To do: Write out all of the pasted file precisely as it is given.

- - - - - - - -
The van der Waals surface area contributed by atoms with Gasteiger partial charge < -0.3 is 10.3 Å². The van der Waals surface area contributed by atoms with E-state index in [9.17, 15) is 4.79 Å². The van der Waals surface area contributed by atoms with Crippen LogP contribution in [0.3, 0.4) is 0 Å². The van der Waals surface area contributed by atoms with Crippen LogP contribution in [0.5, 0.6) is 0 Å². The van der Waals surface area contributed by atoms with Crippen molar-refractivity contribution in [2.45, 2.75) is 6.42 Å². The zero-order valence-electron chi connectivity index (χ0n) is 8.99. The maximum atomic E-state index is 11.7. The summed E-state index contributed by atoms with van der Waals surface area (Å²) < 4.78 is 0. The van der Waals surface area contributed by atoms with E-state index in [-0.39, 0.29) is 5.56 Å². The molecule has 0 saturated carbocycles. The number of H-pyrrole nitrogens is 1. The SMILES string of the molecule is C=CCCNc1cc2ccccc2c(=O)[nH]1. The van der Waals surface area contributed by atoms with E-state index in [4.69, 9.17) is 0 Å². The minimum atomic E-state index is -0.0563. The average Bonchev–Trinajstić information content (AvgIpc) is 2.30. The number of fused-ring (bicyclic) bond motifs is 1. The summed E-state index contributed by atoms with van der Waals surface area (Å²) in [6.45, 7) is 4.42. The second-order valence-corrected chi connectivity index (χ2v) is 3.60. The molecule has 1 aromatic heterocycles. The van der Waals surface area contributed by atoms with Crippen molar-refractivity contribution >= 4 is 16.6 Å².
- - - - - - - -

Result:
The van der Waals surface area contributed by atoms with Gasteiger partial charge < -0.3 is 10.3 Å². The van der Waals surface area contributed by atoms with E-state index in [9.17, 15) is 4.79 Å². The van der Waals surface area contributed by atoms with Crippen LogP contribution in [0.3, 0.4) is 0 Å². The van der Waals surface area contributed by atoms with Crippen LogP contribution in [0.5, 0.6) is 0 Å². The van der Waals surface area contributed by atoms with Crippen molar-refractivity contribution in [2.45, 2.75) is 6.42 Å². The zero-order valence-electron chi connectivity index (χ0n) is 8.99. The maximum atomic E-state index is 11.7. The summed E-state index contributed by atoms with van der Waals surface area (Å²) < 4.78 is 0. The van der Waals surface area contributed by atoms with E-state index in [-0.39, 0.29) is 5.56 Å². The molecule has 0 saturated carbocycles. The number of H-pyrrole nitrogens is 1. The SMILES string of the molecule is C=CCCNc1cc2ccccc2c(=O)[nH]1. The van der Waals surface area contributed by atoms with E-state index in [4.69, 9.17) is 0 Å². The minimum atomic E-state index is -0.0563. The average Bonchev–Trinajstić information content (AvgIpc) is 2.30. The number of fused-ring (bicyclic) bond motifs is 1. The summed E-state index contributed by atoms with van der Waals surface area (Å²) in [6.45, 7) is 4.42. The second-order valence-corrected chi connectivity index (χ2v) is 3.60. The molecule has 1 aromatic heterocycles. The van der Waals surface area contributed by atoms with Crippen molar-refractivity contribution >= 4 is 16.6 Å².